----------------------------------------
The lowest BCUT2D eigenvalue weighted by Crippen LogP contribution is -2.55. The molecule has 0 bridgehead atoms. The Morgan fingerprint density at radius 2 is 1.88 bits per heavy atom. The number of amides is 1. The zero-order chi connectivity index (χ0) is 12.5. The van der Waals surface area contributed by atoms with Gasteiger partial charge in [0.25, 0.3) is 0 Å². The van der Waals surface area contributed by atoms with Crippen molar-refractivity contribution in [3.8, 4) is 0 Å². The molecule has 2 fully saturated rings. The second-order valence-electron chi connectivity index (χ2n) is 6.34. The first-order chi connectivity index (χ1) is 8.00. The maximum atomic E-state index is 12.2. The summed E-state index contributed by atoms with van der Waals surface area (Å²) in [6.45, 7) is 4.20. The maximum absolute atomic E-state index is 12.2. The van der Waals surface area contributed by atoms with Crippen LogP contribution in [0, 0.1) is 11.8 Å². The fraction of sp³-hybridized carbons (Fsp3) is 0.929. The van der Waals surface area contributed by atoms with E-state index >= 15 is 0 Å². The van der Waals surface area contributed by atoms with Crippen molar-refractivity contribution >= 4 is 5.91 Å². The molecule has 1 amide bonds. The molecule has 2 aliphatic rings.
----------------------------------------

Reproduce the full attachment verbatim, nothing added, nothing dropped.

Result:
The lowest BCUT2D eigenvalue weighted by Crippen LogP contribution is -2.55. The molecule has 0 bridgehead atoms. The Morgan fingerprint density at radius 2 is 1.88 bits per heavy atom. The number of amides is 1. The zero-order chi connectivity index (χ0) is 12.5. The van der Waals surface area contributed by atoms with Gasteiger partial charge in [0.25, 0.3) is 0 Å². The van der Waals surface area contributed by atoms with Crippen molar-refractivity contribution in [3.8, 4) is 0 Å². The molecule has 2 fully saturated rings. The second-order valence-electron chi connectivity index (χ2n) is 6.34. The first-order chi connectivity index (χ1) is 8.00. The maximum atomic E-state index is 12.2. The summed E-state index contributed by atoms with van der Waals surface area (Å²) in [6.45, 7) is 4.20. The maximum absolute atomic E-state index is 12.2. The van der Waals surface area contributed by atoms with Crippen LogP contribution in [0, 0.1) is 11.8 Å². The fraction of sp³-hybridized carbons (Fsp3) is 0.929. The van der Waals surface area contributed by atoms with E-state index >= 15 is 0 Å². The van der Waals surface area contributed by atoms with Crippen molar-refractivity contribution >= 4 is 5.91 Å². The molecule has 1 amide bonds. The molecule has 2 aliphatic rings.